Best Chocolate in the U.S.
K+M Extravirgin Chocolate
For their chocolate line, chef Thomas Keller and olive oil icon Armando Manni are making chocolate according to the same "live" principles Manni designed for his cultish oils--a method developed with the University of Florence to minimize heat exposure and retain antioxidants throughout processing. The two tapped former pastry chef Chi Bui (Daniel, Le Bernardin) to perfect the blockbuster bars, which double down on the antioxidant power with a finishing hit of Manni oil. The first release includes three bars, from Madagascar, Peru and Ecuador; the latter is our favorite--uniquely floral, with a lush, velvety texture.
Find K+M Milk & Dark Chocolate, Ecuador, $15 at williams-sonoma.com
Buy Thomas Keller's baking book: Bouchon Bakery, $32 at amazon.com
Owner and chocolate visionary Katrina Markoff flavors chocolates with unexpected ingredients (curry powder, bee pollen) and packs them in boldly designed boxes. Markoff is also a pioneer of the bacon-and-chocolate trend and now has glamorous boutiques in Chicago, New York, Las Vegas and Los Angeles.
For more than 30 years, Seattle-based owner Fran Bigelow has been setting candy trends—she was selling miniature chocolate bars and elegant truffles before they became ubiquitous. Her sweets also have a very high-profile admirer: one of President Obama’s favorite indulgences is Fran’s Smoked Salt Caramels ($12)—buttery caramels coated in milk chocolate and sprinkled with smoked sea salt.
Find Fran's Chocolates at franschocolates.com
Buy the book: Pure Chocolate, $7 at amazon.com
Christopher Elbow Artisanal Chocolates
Pastry chef Christopher Elbow worked at the American Restaurant in Kansas City, Missouri, until the demand for his chocolate petits fours convinced him to launch his own candy business in 2003. His beautiful hand-painted chocolates come in creative flavors like bananas Foster and caramel apple. Elbow also makes fantastic chocolate bars, including our favorite, No. 6 Dark Rocks, made with dark chocolate and popping candy.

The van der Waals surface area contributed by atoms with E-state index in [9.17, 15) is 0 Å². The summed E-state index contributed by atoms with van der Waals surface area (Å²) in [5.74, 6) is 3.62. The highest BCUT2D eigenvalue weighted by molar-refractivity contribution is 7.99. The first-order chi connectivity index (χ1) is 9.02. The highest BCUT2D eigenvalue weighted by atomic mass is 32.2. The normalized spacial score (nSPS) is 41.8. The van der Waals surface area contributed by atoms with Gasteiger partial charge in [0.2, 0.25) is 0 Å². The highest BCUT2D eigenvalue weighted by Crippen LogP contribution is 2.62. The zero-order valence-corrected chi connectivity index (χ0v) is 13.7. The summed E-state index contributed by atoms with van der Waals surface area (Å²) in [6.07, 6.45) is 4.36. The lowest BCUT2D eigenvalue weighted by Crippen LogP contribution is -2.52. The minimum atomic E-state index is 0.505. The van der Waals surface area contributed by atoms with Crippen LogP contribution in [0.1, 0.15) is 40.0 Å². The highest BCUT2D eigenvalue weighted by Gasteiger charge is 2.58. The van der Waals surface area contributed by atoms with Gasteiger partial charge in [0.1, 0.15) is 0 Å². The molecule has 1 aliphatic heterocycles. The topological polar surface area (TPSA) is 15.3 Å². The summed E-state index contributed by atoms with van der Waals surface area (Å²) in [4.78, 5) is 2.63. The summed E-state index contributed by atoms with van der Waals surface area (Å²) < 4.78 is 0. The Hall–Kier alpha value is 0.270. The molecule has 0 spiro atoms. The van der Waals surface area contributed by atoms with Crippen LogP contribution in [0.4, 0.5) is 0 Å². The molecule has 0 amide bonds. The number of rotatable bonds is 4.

Find Christopher Elbow Artisanal Chocolates at elbowchocolates.com
L.A. Burdick Chocolates
After gaining recognition for the adorable almond-eared chocolate mice he provided to New York City’s Le Cirque and Bouley in the 1990s, chocolatier Larry Burdick moved to Wapole, New Hampshire, where he opened a cheery yellow café. Today, there are L.A. Burdick locations in New York City, Boston, and Cambridge, Massachusetts, serving his fantastic handmade chocolate candies, from ganache-filled truffles to the chocolate bunnies Burdick makes each spring, an Easter variation on his famous chocolate mice.
Find L.A. Burdick Chocolates at burdickchocolate.com
San Francisco chocolatier Michael Recchiuti creates market-driven confections like chocolate-dipped pear slices flavored with Key lime juice, and homey chocolate desserts such as Quadruple Chocolate Brownies. We also love Recchiuti’s dark chocolate-covered burnt caramel almonds and the seasonal peppermint patties.
Find Recchiuti Confections at recchiuti.com
Buy the book: Chocolate Obsession, $23 at amazon.com
Third-generation chocolatier and genius pastry chef François Payard creates outstanding homemade chocolate confections, superb fluffy macarons and beautiful cakes at his elegant bakeries in New York City, Las Vegas, Japan and Korea.
Find François Payard at payard.com
Buy the book: Chocolate Epiphany, $14 at amazon.com
Godiva Cake Truffles
In 2004, Los Angeles chocolatier Valerie Gordon started creating her impeccable, handmade small-batch chocolates and crispy chocolate-covered toffees topped with almonds, fleur du sel or candied fruit. Favorites include the outstanding milk chocolate-dipped nougat and caramel squares. In 2011, Gordon created a line of new tea blends, cookies and petits fours.
Find Valerie Confections at valerieconfections.com
Buy the book: Sweet, $21 at amazon.com
Chocolatier Kee Ling Tong opened her flagship store in New York City’s Soho in 2002 as a combination flower and chocolate shop. Today she has three locations, offering superb handmade chocolates in 40 flavors, including pyramid-shaped Champagne truffles, made with dark chocolate ganache and Champagne.
Find Kee's Chocolates at keeschocolates.com